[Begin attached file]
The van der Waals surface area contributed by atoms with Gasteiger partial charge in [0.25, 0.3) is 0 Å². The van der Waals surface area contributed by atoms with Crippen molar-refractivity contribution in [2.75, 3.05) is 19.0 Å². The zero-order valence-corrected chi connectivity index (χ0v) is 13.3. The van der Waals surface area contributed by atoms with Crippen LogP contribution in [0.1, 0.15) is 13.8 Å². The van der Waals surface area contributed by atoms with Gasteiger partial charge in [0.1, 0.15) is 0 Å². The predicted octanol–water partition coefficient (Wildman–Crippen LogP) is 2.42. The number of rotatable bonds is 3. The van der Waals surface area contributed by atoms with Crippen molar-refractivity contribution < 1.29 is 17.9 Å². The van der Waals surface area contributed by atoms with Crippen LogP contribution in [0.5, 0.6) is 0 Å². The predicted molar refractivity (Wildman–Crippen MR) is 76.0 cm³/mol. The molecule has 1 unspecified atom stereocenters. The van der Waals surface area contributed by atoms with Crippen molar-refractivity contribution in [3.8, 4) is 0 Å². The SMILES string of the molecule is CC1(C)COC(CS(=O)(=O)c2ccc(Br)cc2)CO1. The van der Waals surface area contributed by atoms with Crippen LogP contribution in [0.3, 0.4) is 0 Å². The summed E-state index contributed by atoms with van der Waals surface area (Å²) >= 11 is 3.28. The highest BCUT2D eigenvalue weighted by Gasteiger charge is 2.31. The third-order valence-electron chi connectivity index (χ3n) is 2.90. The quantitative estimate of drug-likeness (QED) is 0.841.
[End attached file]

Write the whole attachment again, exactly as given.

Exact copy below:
The van der Waals surface area contributed by atoms with Gasteiger partial charge in [0.25, 0.3) is 0 Å². The van der Waals surface area contributed by atoms with Crippen molar-refractivity contribution in [2.75, 3.05) is 19.0 Å². The zero-order valence-corrected chi connectivity index (χ0v) is 13.3. The van der Waals surface area contributed by atoms with Crippen LogP contribution in [0.1, 0.15) is 13.8 Å². The van der Waals surface area contributed by atoms with Gasteiger partial charge in [0.1, 0.15) is 0 Å². The predicted octanol–water partition coefficient (Wildman–Crippen LogP) is 2.42. The number of rotatable bonds is 3. The van der Waals surface area contributed by atoms with Crippen molar-refractivity contribution < 1.29 is 17.9 Å². The van der Waals surface area contributed by atoms with Crippen LogP contribution in [0.5, 0.6) is 0 Å². The predicted molar refractivity (Wildman–Crippen MR) is 76.0 cm³/mol. The molecule has 1 unspecified atom stereocenters. The van der Waals surface area contributed by atoms with Crippen molar-refractivity contribution in [3.8, 4) is 0 Å². The SMILES string of the molecule is CC1(C)COC(CS(=O)(=O)c2ccc(Br)cc2)CO1. The van der Waals surface area contributed by atoms with Crippen LogP contribution in [0.3, 0.4) is 0 Å². The summed E-state index contributed by atoms with van der Waals surface area (Å²) >= 11 is 3.28. The highest BCUT2D eigenvalue weighted by Gasteiger charge is 2.31. The third-order valence-electron chi connectivity index (χ3n) is 2.90. The quantitative estimate of drug-likeness (QED) is 0.841.